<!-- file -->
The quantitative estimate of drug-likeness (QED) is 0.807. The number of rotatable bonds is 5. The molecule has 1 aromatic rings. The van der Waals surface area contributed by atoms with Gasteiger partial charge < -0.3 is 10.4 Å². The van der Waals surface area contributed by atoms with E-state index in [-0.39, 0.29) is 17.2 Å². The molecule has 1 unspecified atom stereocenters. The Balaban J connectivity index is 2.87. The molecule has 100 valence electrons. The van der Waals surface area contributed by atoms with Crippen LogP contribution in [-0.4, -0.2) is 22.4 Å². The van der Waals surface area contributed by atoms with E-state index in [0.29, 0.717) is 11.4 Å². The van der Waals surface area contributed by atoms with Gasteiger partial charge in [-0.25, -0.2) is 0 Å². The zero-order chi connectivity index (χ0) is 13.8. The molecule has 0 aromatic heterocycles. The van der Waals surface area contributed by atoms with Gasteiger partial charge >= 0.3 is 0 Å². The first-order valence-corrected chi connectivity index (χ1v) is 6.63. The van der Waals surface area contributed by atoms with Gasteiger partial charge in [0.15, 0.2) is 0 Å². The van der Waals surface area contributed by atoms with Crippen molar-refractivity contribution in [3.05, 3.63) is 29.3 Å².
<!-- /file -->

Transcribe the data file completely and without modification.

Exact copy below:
The quantitative estimate of drug-likeness (QED) is 0.807. The number of rotatable bonds is 5. The molecule has 1 aromatic rings. The van der Waals surface area contributed by atoms with Gasteiger partial charge < -0.3 is 10.4 Å². The van der Waals surface area contributed by atoms with E-state index in [-0.39, 0.29) is 17.2 Å². The molecule has 1 unspecified atom stereocenters. The Balaban J connectivity index is 2.87. The molecule has 100 valence electrons. The van der Waals surface area contributed by atoms with Crippen LogP contribution in [-0.4, -0.2) is 22.4 Å². The van der Waals surface area contributed by atoms with E-state index in [0.29, 0.717) is 11.4 Å². The van der Waals surface area contributed by atoms with Gasteiger partial charge in [-0.25, -0.2) is 0 Å². The zero-order chi connectivity index (χ0) is 13.8. The molecule has 0 aromatic heterocycles. The van der Waals surface area contributed by atoms with Gasteiger partial charge >= 0.3 is 0 Å². The first-order valence-corrected chi connectivity index (χ1v) is 6.63. The van der Waals surface area contributed by atoms with Gasteiger partial charge in [0.15, 0.2) is 0 Å². The van der Waals surface area contributed by atoms with Crippen molar-refractivity contribution in [3.05, 3.63) is 29.3 Å².